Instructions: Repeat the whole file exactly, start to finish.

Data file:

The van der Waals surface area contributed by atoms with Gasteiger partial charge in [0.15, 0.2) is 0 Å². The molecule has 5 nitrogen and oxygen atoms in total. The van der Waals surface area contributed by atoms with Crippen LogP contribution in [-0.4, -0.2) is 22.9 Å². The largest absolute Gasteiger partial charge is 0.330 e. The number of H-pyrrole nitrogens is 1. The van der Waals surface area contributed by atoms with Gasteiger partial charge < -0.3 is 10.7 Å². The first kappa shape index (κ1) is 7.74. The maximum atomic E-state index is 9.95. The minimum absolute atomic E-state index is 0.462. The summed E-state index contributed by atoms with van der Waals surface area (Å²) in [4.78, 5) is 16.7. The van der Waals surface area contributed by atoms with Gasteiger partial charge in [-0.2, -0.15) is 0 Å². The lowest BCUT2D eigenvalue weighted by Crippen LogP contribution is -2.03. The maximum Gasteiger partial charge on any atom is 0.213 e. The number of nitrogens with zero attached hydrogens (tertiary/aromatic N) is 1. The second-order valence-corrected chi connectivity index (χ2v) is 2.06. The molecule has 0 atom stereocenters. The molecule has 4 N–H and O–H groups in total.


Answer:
The van der Waals surface area contributed by atoms with Gasteiger partial charge in [0.15, 0.2) is 0 Å². The molecule has 5 nitrogen and oxygen atoms in total. The van der Waals surface area contributed by atoms with Crippen LogP contribution in [-0.4, -0.2) is 22.9 Å². The largest absolute Gasteiger partial charge is 0.330 e. The number of H-pyrrole nitrogens is 1. The van der Waals surface area contributed by atoms with Gasteiger partial charge < -0.3 is 10.7 Å². The first kappa shape index (κ1) is 7.74. The maximum atomic E-state index is 9.95. The minimum absolute atomic E-state index is 0.462. The summed E-state index contributed by atoms with van der Waals surface area (Å²) in [4.78, 5) is 16.7. The van der Waals surface area contributed by atoms with Gasteiger partial charge in [-0.2, -0.15) is 0 Å². The lowest BCUT2D eigenvalue weighted by Crippen LogP contribution is -2.03. The maximum Gasteiger partial charge on any atom is 0.213 e. The number of nitrogens with zero attached hydrogens (tertiary/aromatic N) is 1. The second-order valence-corrected chi connectivity index (χ2v) is 2.06. The molecule has 0 atom stereocenters. The molecule has 4 N–H and O–H groups in total.